A detailed Microsoft Excel spreadsheet with all the demographic items and DCE choice sets was prepared. This spreadsheet imitated the expected data output required for analysis of the DCE results. All the variables were provided to the team to develop an offline Android-based application using Java programming with Android studio as an integrated development environment (IDE). Android custom layouts were used for designing the user interface and Android emulators were used as virtual device for testing the application. Data was stored locally in the internal storage of the device using SQLite database. The application was first developed in English and then into the local language (Telugu). A screenshot of both versions of the DCE is presented in Fig. 1. Samsung Tab 4 with Android version 4.2 was used to collect the information. First demographics were collected, presented in the form of dropdown choices. Next, DCE choice sets were presented with pictures and graphics to engage the respondents. The DCE choice sets required the respondents to tick their preferred job, which took them to a pop-up screen with their chosen job choice to confirm their acceptance to take the job, if offered to them. Forced response functionality, which forces the respondent to answer each question in order to proceed to the next section, was used to prevent missing data. The collected data was securely saved on the computer tablets, and later sent to the developer team to be extracted into the desired output for analysis.
Testing of the Android application
The research team conducted the first round of user testing of the Android application to check for any errors in the sequence or display of questions. Then a second round involved user testing of the application among ASHAs to assess if they could use the mobile tablets with ease.
The average age of participated ASHAs was 31 years and 60% of them had completed secondary education. The research team conducting the survey reported that the DCE was well received by the ASHAs and that they did not find it difficult to understand the choice sets presented to them. The introductory statement with the choice set example helped to explain the hypothetical nature of the DCE and confirmed the cognitive understanding of the ASHAs of the DCE.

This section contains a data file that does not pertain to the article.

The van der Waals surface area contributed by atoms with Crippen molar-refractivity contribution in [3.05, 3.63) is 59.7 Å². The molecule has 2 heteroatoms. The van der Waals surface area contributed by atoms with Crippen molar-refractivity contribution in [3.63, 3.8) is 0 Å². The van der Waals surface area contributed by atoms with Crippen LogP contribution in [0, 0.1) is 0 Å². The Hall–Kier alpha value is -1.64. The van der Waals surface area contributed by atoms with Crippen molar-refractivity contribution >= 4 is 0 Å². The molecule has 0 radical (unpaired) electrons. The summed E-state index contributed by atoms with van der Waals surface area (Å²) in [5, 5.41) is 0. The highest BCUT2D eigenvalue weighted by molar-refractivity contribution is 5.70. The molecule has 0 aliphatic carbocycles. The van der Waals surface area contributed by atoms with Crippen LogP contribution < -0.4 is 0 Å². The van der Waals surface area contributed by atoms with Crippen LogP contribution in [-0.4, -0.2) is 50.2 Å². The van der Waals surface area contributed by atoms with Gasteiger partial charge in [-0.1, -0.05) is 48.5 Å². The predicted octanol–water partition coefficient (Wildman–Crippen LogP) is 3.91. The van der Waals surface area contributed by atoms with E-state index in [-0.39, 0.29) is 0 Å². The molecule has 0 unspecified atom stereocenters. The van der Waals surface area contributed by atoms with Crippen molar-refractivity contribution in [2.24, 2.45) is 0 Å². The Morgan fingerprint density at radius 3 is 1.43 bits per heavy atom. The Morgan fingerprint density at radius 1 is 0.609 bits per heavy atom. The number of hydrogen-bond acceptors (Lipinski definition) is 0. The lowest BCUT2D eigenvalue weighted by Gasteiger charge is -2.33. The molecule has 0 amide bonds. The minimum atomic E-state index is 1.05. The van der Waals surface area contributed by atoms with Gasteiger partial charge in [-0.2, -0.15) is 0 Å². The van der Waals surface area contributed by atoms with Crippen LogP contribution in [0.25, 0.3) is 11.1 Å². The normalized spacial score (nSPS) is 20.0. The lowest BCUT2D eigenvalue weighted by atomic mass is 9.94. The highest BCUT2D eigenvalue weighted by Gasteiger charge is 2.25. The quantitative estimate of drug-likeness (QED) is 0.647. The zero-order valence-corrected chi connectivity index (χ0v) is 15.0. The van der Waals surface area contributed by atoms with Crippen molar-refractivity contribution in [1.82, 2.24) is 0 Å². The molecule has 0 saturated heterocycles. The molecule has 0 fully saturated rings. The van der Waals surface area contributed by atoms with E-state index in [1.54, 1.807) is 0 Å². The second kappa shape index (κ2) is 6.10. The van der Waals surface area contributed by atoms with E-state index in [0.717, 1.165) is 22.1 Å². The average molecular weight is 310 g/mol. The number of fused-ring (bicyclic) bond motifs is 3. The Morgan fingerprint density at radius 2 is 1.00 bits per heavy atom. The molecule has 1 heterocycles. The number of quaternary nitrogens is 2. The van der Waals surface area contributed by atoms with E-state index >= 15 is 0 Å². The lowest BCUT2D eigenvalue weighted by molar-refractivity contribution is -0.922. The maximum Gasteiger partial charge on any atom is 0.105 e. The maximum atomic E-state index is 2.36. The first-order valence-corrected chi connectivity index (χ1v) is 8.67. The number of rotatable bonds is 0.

Data collection using the paper based format occurred over 2 days during February 2018. Once we had clarified the cognitive understanding of the choice sets, we piloted the DCE data collection using the Android application with ASHAs. This step was essential to ensure that the ASHAs could use the tablets with ease. Twenty ASHAs were invited for the pilot session, the DCE procedure and job-sets were explained to them and they were allowed to complete the DCE individually without any group discussions. The research team who observed the Android-based data collection, reported that the ASHAs did not take much time to familiarize themselves with the computer tablets. The observers noticed that the younger ASHAs used the tablets with more ease compared to the older ASHAs. Most ASHAs had never used a computer tablet prior to the study, but almost all of them had access to a smart mobile phone. The Android-based answers were in line with the paper-based tool answers. Data collection time was notably shorter using the computer tablets, (10 to 15 min) compared to (20 to 25 min) for completing the paper based DCE. In addition, data collection time was notably quicker, since no additional data entry or cleaning was required.
This methods paper describes the approach used to develop an Android-based DCE for CHWs with basic education in a rural region of India. The user testing of the DCE on the Android tablets showed that the ASHAs had no difficulty using the tablets especially those who had access to a smart phone. Apart from the initial cost of developing the Android application, the application required minimum user interaction with the device and allowed no skipping of questions by respondents. Data collected using the computer tablets is easily transferred to the main server to allow for real time analysis. In addition, the electronic administration of the DCE allows a better design to display the choice sets by incorporating graphics and pictures. Presenting different options using graphics is advantageous, especially when dealing with respondents with basic education.